Professor Vinzenz Czerny in his lecture theatre.
Vinzenz Czerny (19 November 1842 - 3 October 1916) was an Austrian-German surgeon who played an important role in oncology and gynaecological surgery.
In 1906, under the leadership of Prof Dr. Vinzenz Czerny, a comprehensive cancer centre is opened in Heidelberg, Germany.
Under the name Samariterhaus, research and treatment are brought together and in addition to surgery, irradiation treatment with modern equipment is also introduced. The results in Heidelberg raise much interest and an influx of patients, also from the Netherlands. The future founder of the Netherlands Cancer Institute, Professor Jacob Rotgans, visits Professor Czerny's institute in 1906 and is impressed by the treatment results with combined surgery and radiotherapy. The Samariterhaus is the example after which the Netherlands Cancer Institute will be modelled.
Facade of the Samariterhaus in Heidelberg, photo 2012.
In the large frontispiece the motto is engraved with which Professor Rotgans closed his plea for a Dutch cancer institute: "Healing by science" .
In 1912, Professor Czerny publishes a report on the setting up and running of the cancer institute since 1906 . Also the extent and results of patient treatment and research are described.
Plan of the building complex of the Cancer Institute in Heidelberg, published in 1912.
A: New building "Samariterhaus" in which the clinic and the outpatient facility is housed. Next to it, in the original buildings (an old tobacco factory), B: The research laboratory, C: The research laboratory, together with part of the personnel accommodation, D: Experimental animal house and laundry.The total investment in buildings and furnishing comes to 993,074 German (gold) marks. This is approximately 573,500 Dutch guilders, based on the exchange rate at the time. Compared with the total setup costs of the NKI-AVL (120,279 Dutch guilders) it can be seen that the Samariterhuis in 1906 was a considerably larger project than the institute in Amsterdam. The financial support which Professor Czerny was able to gather came not only from large parts of present day Germany and Eastern Europe, but also from other western nations; for example, from the Van Eeghen family from Amsterdam. The cancer institute fulfils a large need for the improvement of the treatment of cancer which at that time was a disease with little hope for survival.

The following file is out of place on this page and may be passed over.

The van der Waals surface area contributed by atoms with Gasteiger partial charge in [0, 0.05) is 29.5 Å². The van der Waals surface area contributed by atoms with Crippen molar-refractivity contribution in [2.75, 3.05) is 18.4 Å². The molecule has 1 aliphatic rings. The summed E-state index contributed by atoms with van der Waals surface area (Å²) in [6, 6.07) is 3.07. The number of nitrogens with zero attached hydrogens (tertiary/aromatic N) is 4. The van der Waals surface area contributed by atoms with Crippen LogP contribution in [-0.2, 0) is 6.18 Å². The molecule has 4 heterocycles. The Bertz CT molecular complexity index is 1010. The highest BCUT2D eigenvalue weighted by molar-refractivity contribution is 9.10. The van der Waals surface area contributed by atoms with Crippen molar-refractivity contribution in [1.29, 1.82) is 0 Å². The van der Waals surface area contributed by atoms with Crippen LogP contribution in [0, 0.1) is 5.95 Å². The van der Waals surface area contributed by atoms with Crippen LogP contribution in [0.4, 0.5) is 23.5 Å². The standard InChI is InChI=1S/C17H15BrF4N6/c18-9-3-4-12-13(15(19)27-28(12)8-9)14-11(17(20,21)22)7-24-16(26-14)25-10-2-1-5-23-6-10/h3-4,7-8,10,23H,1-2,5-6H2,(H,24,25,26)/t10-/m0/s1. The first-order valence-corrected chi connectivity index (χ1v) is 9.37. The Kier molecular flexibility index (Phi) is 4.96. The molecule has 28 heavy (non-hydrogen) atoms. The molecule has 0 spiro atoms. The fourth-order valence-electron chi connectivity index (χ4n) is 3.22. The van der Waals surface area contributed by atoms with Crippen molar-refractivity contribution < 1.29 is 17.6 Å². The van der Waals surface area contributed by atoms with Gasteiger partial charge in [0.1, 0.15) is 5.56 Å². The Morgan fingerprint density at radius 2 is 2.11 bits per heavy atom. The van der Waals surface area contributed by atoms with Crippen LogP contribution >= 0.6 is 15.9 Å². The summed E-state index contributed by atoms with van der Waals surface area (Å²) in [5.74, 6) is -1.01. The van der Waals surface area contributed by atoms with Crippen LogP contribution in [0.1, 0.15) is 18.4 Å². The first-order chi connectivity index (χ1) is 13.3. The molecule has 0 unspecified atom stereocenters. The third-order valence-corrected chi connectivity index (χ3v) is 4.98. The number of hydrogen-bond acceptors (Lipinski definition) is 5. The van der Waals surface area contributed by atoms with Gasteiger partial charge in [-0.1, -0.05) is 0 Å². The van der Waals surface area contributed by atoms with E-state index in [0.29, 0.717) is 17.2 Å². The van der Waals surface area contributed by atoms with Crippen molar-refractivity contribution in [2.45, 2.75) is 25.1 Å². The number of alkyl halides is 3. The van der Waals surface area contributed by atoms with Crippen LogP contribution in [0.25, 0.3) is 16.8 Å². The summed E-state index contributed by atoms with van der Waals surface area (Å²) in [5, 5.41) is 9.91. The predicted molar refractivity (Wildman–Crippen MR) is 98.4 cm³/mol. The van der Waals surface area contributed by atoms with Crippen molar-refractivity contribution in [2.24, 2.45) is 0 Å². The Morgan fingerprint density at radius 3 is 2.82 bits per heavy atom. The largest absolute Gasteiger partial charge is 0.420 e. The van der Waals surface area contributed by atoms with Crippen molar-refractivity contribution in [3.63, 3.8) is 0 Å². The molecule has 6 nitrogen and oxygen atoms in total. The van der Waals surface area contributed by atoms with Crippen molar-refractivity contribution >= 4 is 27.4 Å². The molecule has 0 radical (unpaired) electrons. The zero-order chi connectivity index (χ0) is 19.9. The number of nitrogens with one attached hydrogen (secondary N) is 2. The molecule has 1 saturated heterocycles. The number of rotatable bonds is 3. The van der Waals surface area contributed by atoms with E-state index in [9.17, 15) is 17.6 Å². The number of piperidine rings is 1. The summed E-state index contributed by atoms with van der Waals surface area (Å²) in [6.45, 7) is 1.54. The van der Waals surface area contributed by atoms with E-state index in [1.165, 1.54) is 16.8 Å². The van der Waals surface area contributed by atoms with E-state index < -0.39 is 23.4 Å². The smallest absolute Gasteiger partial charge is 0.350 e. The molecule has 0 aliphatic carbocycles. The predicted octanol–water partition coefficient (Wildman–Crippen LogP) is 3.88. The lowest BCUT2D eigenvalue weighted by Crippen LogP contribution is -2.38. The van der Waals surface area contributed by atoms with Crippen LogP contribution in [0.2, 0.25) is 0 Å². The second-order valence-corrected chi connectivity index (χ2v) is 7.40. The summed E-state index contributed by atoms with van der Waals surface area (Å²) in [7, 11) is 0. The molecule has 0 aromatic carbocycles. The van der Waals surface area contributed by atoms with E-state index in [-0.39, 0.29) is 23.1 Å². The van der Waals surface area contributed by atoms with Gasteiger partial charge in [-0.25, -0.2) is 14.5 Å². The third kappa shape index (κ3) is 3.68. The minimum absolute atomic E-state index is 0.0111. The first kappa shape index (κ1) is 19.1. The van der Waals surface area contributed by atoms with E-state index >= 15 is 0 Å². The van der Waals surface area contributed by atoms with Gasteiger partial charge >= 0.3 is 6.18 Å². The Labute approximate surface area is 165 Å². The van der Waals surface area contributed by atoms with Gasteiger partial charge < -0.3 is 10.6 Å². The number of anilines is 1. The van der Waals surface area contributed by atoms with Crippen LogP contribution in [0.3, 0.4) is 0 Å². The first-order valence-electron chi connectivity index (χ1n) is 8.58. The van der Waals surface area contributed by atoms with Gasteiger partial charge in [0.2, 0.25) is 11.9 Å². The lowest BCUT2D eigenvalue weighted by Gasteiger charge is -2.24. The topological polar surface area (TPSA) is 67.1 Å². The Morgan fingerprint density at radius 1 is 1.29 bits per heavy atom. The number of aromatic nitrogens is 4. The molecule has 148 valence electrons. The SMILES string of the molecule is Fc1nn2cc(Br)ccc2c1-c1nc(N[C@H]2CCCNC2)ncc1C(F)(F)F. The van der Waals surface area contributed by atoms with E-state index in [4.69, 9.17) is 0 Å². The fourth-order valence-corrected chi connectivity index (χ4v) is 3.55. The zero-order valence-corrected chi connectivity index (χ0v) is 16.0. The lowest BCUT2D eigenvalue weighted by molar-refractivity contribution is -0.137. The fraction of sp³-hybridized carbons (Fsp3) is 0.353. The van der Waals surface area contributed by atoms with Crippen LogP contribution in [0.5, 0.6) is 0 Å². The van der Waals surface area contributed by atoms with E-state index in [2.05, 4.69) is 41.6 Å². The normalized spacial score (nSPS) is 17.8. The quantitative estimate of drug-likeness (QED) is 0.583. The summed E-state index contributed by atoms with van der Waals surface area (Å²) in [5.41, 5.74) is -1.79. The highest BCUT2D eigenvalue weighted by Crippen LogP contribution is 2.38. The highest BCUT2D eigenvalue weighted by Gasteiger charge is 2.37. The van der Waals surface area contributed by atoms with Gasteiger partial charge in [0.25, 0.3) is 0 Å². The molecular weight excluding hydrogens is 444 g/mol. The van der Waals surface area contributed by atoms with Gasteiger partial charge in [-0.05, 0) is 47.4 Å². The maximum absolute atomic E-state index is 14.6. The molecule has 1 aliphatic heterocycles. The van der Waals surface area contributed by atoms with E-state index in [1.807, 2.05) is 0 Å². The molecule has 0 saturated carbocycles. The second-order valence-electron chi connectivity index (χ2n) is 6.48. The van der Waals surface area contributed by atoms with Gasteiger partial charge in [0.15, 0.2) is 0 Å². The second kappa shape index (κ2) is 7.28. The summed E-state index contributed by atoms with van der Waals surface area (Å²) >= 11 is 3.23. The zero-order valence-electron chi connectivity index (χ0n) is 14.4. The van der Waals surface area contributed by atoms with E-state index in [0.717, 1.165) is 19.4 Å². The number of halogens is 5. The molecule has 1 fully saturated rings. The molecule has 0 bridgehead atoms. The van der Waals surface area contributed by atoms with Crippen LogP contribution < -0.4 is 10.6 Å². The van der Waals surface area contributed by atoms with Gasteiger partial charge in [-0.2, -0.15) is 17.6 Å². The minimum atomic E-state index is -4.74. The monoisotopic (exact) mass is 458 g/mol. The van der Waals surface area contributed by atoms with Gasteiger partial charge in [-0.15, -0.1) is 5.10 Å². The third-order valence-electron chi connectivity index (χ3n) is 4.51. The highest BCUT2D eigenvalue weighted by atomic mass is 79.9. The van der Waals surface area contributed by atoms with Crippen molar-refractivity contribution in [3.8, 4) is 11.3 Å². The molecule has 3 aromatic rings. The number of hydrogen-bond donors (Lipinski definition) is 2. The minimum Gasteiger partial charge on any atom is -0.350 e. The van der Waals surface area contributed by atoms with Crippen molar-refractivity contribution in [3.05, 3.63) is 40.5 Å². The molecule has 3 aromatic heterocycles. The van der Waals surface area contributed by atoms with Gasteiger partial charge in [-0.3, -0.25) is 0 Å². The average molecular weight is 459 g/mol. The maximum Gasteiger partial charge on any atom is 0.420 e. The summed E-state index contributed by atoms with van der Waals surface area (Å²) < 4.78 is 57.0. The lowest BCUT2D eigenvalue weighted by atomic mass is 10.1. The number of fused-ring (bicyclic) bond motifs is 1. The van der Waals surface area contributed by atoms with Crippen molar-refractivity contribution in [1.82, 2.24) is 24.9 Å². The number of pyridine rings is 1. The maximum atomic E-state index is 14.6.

Samariterhaus in Heidelberg in 1912, a hospital ward. The institute has 3 such wards each with 27 beds and 8 private rooms each for 2 patients.
Samariterhaus in Heidelberg in 1912, operating theatre with, in the background, the sterilizing unit.
Samariterhaus in Heidelberg in 1912, X-ray room.
In Heidelberg, clinical research is directed among other things at the possibilities of localizing deeper situated tumours with X-ray images. A double image is possible using the stand with two X-ray tubes. It is probable that also a form of "crossfire irradiation" was carried out. The closet in the background looks like a camera for clinical photography, but could also be the equipment for irradiation with radioactive isotopes (radium or mesothorium). The institute disposed over a laboratory for (micro) photography.